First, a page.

WFH – stay safe + keep positive
We appreciate that these unprecedented times are daunting to navigate, and working from home feels really strange. The Frontier team have been working from home for nearly 2 weeks & its slowly beginning to feel the new normal but we all feel the difficulty adjusting to our new way of life.
1. Keep Connected
Keeping in constant communication with one another is so important. Working from home is a drastic change for us as – usually – we’re always in conversation in the office, or on the phone to merchandisers, so sitting in front of a computer all day can feel rather lonely.
Daily conference calls set us up for the day and update one another on projects. In addition to this, we have a WhatsApp group chat for all those little questions.
We are staying social too so keep up with us @frontierfm on instagram & twitter
It’s really important to keep everyone motivated during this strange time, and checking in with work colleagues should be at the top of your list.
2. Plastic – Free Tuesday
Having recently introduced Plastic-Free Tuesday to do our bit in helping reduce unnecessary single-use plastic consumption. We had found that bringing in a home-made lunch seemed to be the answer – and it’s usually a lot healthier, and yummier! If we were not able to abide by these rules, we faced a fine of £1 per piece of single-use plastic and this money will go towards a charity of our choice. So, how do we continue this at home?
Thankfully, working from home means we’re eating a lot less shop bought sandwiches and pasta pots and more homemade lunches, however, food waste is now a huge issue. Along with everyone stock-piling food comes food waste.
It has been estimated that Britain has hoarded £1bn worth of food over the past fortnight and it’s shocking to think of the consequences of this. Therefore, we have pledged to make every brown banana into banana bread and every softening vegetable into soup!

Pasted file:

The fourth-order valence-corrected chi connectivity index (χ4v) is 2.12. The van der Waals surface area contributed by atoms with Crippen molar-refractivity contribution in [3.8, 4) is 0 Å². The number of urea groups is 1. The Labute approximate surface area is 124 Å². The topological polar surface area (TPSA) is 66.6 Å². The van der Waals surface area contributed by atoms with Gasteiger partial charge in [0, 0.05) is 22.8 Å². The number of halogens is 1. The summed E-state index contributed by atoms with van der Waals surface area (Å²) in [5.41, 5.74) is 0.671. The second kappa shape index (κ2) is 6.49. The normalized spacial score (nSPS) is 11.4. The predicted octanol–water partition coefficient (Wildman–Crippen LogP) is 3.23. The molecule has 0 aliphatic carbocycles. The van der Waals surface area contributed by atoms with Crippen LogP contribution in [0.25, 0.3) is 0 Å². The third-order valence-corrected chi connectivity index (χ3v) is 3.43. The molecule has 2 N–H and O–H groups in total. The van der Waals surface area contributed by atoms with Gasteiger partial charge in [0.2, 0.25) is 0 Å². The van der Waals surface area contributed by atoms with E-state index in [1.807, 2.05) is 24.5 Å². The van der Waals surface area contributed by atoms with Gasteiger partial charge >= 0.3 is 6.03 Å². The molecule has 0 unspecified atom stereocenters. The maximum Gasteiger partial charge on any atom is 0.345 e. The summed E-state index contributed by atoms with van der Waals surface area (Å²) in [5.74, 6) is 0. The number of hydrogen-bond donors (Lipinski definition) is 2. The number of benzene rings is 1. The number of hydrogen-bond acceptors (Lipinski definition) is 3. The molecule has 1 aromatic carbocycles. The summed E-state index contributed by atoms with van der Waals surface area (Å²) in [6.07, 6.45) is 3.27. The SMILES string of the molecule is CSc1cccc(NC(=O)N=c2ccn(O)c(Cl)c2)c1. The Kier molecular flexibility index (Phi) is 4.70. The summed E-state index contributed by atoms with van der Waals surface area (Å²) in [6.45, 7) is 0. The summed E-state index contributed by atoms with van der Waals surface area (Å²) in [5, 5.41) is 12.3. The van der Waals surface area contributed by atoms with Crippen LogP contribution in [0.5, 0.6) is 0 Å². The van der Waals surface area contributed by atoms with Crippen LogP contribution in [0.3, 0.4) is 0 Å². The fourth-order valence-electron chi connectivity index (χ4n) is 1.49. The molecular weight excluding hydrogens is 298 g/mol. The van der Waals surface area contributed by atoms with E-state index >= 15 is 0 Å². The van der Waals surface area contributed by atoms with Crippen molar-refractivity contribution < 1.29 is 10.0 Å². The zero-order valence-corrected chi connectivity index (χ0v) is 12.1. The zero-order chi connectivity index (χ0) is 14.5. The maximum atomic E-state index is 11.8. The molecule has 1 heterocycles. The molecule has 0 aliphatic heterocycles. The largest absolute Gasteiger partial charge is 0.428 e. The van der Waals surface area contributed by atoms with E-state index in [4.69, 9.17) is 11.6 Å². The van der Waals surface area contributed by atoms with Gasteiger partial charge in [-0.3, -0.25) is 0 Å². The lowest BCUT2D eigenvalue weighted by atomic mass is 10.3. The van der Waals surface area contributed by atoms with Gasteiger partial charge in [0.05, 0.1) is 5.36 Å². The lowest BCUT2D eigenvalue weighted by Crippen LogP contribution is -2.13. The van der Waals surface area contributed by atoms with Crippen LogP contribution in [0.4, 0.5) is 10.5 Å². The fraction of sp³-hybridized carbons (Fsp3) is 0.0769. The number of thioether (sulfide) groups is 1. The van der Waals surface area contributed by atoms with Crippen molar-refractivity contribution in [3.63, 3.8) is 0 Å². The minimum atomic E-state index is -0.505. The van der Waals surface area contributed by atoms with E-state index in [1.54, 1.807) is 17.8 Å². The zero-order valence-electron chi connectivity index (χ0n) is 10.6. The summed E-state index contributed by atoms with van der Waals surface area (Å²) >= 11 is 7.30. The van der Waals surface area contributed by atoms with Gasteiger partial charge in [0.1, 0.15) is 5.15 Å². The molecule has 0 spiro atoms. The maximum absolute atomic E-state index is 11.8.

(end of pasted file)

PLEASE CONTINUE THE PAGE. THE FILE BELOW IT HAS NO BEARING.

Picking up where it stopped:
3. Health & Wellbeing
Waking up before work and taking the dog for a walk has gone out the window along with going to the gym after work, so we’re needing to find a new quick and easy way to stay healthy throughout the day.
Although it may be hard to begin with, mimicking your usual daily routine is the best way to stay healthy – emotionally and physically. No longer having that daily commute to and from work means you can take extra care of yourself – take the time to pamper yourself in the morning, make a yummy, nutritious breakfast instead of grabbing toast as you head out the door and throw in a bit of exercise!
Meanwhile we are all looking forward to the time when we can all get back into the life that we all know & we counting down the days until this is all over.
Stay safe + keep positive
The Covid crisis has increased the UKs single-use plastic consumption exponentially. Whilst most of this rise can be attributed to face masks, plastic gloves and sanitizer bottles, the war on food packaging is long-standing and still just as imperative.
Throughout the Covid crisis advice was given to wash any fruits and vegetables packaged or not, however, this has brought to attention the fact that despite appearing as the more sanitary option, Covid can live on Polypropylene for up to three days. Consequently, the obvious answer would be to ban all plastic packaging, however, whilst there is no excuse for a lack of enthusiasm by retailers, a balance has to be struck between the war on plastic and the war on food waste. For example, the shrink-wrap on a cucumber can increase its shelf life by up to six days- reducing food waste.